Kristen Carr Era at Towson Begins with a Focus on Joy


Kristen Carr was hired this summer to be Towson's next women's lacrosse coach.

“I can’t stop smiling,” Kristen Carr said.

It sounds cliché, but you can quite literally hear Carr’s smile through the phone. The last few years had been a period of transition for Carr, who was one of the final people cut from the 2022 U.S. women’s national team that went on to win a world title on home soil. She left her post as an assistant at Johns Hopkins after Janine Tucker retired and was embracing a new opportunity at The St. James, a high-performance training center in Virginia.

Carr spoke highly of the new job in her usual gentle voice — optimistic and grateful, as those closest to her will tell you is her baseline. Still, she didn’t think she was done coaching at the Division I level.

“I knew if an opportunity came up in the coaching world and I felt strongly about it, I wanted to be in a position to take the next step,” Carr said.

That opportunity arose in early July, when Sonia LaMonica announced that she was leaving Towson for Virginia after a 13-year tenure that included four CAA titles. Carr, a Maryland native, knew all about the Tigers.

“I think Towson is a sleeping giant,” Carr said. “It’s an incredible university that has everything you would need, from facilities and support, a great reputation and tradition. It’s in the Mecca of lacrosse. We’re right there.”

Towson has been there — as in, the NCAA tournament — though the program’s last conference crown came in 2016. Carr could have opted to go to a less-established or even first-year program. However, she liked the foundation and challenge of returning a program to glory.

“There’s history in being able to compete with the best teams,” Carr said. “That’s exciting as a competitor myself. It’s only a matter time before we can get over the hump.”

Carr is familiar with plowing through hurdles. She helped North Carolina to its first national title game in 2009 and a return trip to the Final Four the next year, moments she draws inspiration from as she embarks on her first season as a head coach.

“Going through Carolina and being a part of that championship-caliber program and playing on the national team has helped in terms of knowing what it takes to do something so special as a player,” Carr said.

Carr knows coaches also play a special role in a player’s life, something she learned as an athlete and later as an assistant under Tucker, Jenny Levy and former Stanford head coach Amy Bokker. It’s a role Carr doesn’t take lightly.

“Something that has always stuck with me is, ‘Your influence is never neutral. You can either cast a room into darkness or light up the world,’” Carr said. “I really try to embody that every single day. As a coach, you do have the ability to change lives. I take a lot of pride and responsibility in that for my staff and the current team and the future.”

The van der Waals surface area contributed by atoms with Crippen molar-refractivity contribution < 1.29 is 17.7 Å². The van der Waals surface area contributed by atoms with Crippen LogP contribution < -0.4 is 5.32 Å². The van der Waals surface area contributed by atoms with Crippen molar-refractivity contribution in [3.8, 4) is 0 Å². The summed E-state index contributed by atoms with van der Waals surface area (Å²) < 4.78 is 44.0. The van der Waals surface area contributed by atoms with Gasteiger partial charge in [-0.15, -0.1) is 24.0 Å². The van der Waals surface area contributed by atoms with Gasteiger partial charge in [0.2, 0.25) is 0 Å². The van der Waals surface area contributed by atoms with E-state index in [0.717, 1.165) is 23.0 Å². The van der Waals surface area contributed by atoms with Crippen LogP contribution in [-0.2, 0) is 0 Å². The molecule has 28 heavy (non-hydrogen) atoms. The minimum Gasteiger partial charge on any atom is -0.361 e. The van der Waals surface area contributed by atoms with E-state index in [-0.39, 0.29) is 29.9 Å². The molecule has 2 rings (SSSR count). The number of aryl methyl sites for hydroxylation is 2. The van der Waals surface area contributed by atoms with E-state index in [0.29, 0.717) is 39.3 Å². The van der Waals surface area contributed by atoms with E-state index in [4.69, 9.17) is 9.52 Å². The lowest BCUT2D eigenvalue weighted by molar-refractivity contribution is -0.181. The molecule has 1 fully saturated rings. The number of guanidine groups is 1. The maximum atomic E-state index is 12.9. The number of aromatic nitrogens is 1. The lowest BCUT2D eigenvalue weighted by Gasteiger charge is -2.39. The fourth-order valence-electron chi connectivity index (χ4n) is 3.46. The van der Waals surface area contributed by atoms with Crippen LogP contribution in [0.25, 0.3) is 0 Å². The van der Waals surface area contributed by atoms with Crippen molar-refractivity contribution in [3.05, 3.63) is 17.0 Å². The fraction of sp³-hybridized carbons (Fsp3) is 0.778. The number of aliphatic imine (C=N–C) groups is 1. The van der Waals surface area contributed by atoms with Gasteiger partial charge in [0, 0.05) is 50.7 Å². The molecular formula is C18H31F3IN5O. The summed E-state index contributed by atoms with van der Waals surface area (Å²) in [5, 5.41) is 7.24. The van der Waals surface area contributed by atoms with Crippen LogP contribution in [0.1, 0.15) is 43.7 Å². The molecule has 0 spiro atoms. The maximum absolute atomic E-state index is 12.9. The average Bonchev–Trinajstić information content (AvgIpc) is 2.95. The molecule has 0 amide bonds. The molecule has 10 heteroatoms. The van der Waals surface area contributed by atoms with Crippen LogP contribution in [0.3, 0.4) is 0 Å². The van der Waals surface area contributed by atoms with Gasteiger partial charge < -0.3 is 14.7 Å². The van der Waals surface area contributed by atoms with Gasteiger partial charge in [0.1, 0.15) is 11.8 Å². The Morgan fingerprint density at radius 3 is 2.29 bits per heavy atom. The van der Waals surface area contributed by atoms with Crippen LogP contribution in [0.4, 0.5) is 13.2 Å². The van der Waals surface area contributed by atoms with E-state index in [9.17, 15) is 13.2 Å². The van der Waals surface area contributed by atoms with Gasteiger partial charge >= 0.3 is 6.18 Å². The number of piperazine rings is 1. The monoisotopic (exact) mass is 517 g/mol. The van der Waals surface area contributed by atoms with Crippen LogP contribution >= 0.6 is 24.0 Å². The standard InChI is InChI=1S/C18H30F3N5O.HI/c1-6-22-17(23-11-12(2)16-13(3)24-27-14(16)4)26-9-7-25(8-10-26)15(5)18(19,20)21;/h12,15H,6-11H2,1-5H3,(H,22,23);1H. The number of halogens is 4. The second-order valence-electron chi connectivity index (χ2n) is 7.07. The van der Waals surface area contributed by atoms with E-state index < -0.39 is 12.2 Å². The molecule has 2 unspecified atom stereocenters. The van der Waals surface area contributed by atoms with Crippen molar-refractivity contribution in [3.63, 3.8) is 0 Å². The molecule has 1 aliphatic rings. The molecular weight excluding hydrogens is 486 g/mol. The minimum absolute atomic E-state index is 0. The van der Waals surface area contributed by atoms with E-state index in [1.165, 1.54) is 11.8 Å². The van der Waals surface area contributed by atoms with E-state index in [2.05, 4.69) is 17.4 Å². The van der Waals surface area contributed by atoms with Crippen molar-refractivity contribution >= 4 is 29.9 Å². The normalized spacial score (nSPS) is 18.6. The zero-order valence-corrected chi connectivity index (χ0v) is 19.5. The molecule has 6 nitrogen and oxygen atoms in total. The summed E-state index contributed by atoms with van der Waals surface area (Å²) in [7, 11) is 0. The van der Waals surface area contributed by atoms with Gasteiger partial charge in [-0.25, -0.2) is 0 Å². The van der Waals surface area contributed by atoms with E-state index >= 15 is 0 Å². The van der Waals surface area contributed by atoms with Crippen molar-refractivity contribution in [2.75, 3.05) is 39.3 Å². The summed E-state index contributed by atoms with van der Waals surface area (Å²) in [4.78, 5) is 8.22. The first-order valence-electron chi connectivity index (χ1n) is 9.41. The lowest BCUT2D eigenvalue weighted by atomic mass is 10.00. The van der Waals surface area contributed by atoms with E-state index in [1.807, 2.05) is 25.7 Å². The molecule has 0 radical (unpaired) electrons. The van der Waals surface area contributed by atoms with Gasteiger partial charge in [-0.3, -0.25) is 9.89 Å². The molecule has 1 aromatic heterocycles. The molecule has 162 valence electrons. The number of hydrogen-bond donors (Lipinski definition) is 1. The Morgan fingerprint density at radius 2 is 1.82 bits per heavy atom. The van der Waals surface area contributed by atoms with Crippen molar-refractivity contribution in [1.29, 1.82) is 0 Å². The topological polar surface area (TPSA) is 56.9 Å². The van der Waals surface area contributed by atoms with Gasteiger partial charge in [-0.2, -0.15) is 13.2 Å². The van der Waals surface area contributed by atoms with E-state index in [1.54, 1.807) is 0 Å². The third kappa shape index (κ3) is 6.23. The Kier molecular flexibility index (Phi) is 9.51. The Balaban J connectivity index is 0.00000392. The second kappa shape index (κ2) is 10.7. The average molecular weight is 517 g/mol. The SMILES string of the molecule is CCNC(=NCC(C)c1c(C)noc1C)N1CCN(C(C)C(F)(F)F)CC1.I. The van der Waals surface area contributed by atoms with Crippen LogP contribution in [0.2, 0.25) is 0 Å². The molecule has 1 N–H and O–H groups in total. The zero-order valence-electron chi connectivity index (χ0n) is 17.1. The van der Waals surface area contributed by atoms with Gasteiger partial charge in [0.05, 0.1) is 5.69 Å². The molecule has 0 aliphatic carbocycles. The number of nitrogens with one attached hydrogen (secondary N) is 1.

It’s why relationship-building will be part of the foundation of the Carr era at Towson. One of her first orders of business, before she was announced publicly as head coach, was to hop on a call with her new players.

“I shared a l little bit about what my values are and that it’s a journey that we are going to embark on together,” Carr said. “Creating relationships is, in large part, why we pick up a stick in the first place. You are able to create these amazing friendships.”

Carr and the Tigers stayed in touch over the next several weeks until they hit the field for the first fall practice on August 28. Then, it was game on. Offensively, the Tigers return their two leaders in points and draws from last season in Milana Zizakovic (41 G, 15 A, 57 DC) and Lindsay Marshall (45 G, 8 A, 72 DC). Both have impressed this fall.

“Milana is naturally a great lacrosse player,” Carr said. “She’s played box. She’s played in Sixes. She’s had such an incredible dynamic to her game and is willing to do whatever to help the team be the best. She’s an awesome leader in that regard.”

Marshall has a similar mindset — a film-watcher willing to put in the work when no one is watching (though Carr has noticed).

“She’s another one who, like [Milana], comes into the office and watches film or wants to get extra work in, doing whatever it takes to help better her game,” Carr said. “That culture of wanting to put in the work to be the best you can be is going to help the team’s success.”

The Tigers lose do-it-all midfielder Blair Pearre (43 G, 8 A, 51 DC, 17 CT) and starting defender Olivia Malamphy (25 CT, 23 GB), but Carr is confident in the defensive unit with veterans including Blair Goodrich (31 CT, 34 GB), Shannon Sullivan (16 CT) and goalie Jo Torres (.435 SV%) back.

“[Goodrich is] like a dynamite on the field,” Carr said.

Freshmen, too, may also work their way into the lineup — like most coaches will tell you, much of it is up for grabs at this point. What isn’t? Two fundamentals under Coach Carr.

“We want the people that are coming into our family to have a competitive and championship mindset that continue to push the envelope and are just ready to level up,” Carr said. “The other piece is to compete or play with joy. Joy is a catalyst for a lot of things that we do in life. When you can put a smile on your face and have fun in your heart, then whatever you are doing in your life is going to be smoother, more at ease and fun.”

In that regard, Carr is leading by example. It’s not hard to hear her smiling through the phone.


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